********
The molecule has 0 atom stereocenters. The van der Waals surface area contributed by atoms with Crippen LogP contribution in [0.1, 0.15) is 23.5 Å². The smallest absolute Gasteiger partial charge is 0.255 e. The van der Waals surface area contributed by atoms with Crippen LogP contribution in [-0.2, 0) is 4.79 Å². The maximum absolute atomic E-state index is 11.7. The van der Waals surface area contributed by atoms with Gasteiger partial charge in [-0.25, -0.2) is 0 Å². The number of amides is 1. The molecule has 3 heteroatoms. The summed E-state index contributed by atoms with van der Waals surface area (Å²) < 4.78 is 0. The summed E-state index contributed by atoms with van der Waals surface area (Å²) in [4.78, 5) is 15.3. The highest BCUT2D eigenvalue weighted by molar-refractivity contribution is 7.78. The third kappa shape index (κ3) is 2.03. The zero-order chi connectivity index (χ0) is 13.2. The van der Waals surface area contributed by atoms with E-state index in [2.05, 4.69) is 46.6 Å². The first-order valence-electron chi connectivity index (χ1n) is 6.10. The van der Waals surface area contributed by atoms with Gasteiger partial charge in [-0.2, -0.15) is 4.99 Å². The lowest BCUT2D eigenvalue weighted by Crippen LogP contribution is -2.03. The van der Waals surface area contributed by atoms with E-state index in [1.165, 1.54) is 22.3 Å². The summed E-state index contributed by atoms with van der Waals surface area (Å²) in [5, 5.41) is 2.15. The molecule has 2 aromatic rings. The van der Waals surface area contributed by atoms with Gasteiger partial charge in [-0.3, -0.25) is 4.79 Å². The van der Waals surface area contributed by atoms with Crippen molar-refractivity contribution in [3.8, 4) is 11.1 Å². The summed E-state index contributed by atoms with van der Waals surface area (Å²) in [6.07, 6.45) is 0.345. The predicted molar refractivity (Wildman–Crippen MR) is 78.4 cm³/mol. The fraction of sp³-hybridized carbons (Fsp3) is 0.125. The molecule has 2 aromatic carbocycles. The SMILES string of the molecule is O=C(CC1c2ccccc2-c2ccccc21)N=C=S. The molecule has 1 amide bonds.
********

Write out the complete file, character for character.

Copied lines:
The molecule has 0 atom stereocenters. The van der Waals surface area contributed by atoms with Crippen LogP contribution in [0.1, 0.15) is 23.5 Å². The smallest absolute Gasteiger partial charge is 0.255 e. The van der Waals surface area contributed by atoms with Crippen LogP contribution in [-0.2, 0) is 4.79 Å². The maximum absolute atomic E-state index is 11.7. The van der Waals surface area contributed by atoms with Gasteiger partial charge in [-0.25, -0.2) is 0 Å². The number of amides is 1. The molecule has 3 heteroatoms. The summed E-state index contributed by atoms with van der Waals surface area (Å²) < 4.78 is 0. The summed E-state index contributed by atoms with van der Waals surface area (Å²) in [4.78, 5) is 15.3. The highest BCUT2D eigenvalue weighted by molar-refractivity contribution is 7.78. The third kappa shape index (κ3) is 2.03. The zero-order chi connectivity index (χ0) is 13.2. The van der Waals surface area contributed by atoms with E-state index in [2.05, 4.69) is 46.6 Å². The first-order valence-electron chi connectivity index (χ1n) is 6.10. The van der Waals surface area contributed by atoms with Gasteiger partial charge in [-0.2, -0.15) is 4.99 Å². The lowest BCUT2D eigenvalue weighted by Crippen LogP contribution is -2.03. The van der Waals surface area contributed by atoms with E-state index in [1.165, 1.54) is 22.3 Å². The summed E-state index contributed by atoms with van der Waals surface area (Å²) in [5, 5.41) is 2.15. The molecule has 2 aromatic rings. The van der Waals surface area contributed by atoms with Gasteiger partial charge in [-0.3, -0.25) is 4.79 Å². The van der Waals surface area contributed by atoms with Crippen molar-refractivity contribution in [3.8, 4) is 11.1 Å². The summed E-state index contributed by atoms with van der Waals surface area (Å²) in [6.07, 6.45) is 0.345. The predicted molar refractivity (Wildman–Crippen MR) is 78.4 cm³/mol. The fraction of sp³-hybridized carbons (Fsp3) is 0.125. The molecule has 2 aromatic carbocycles. The SMILES string of the molecule is O=C(CC1c2ccccc2-c2ccccc21)N=C=S. The molecule has 1 amide bonds.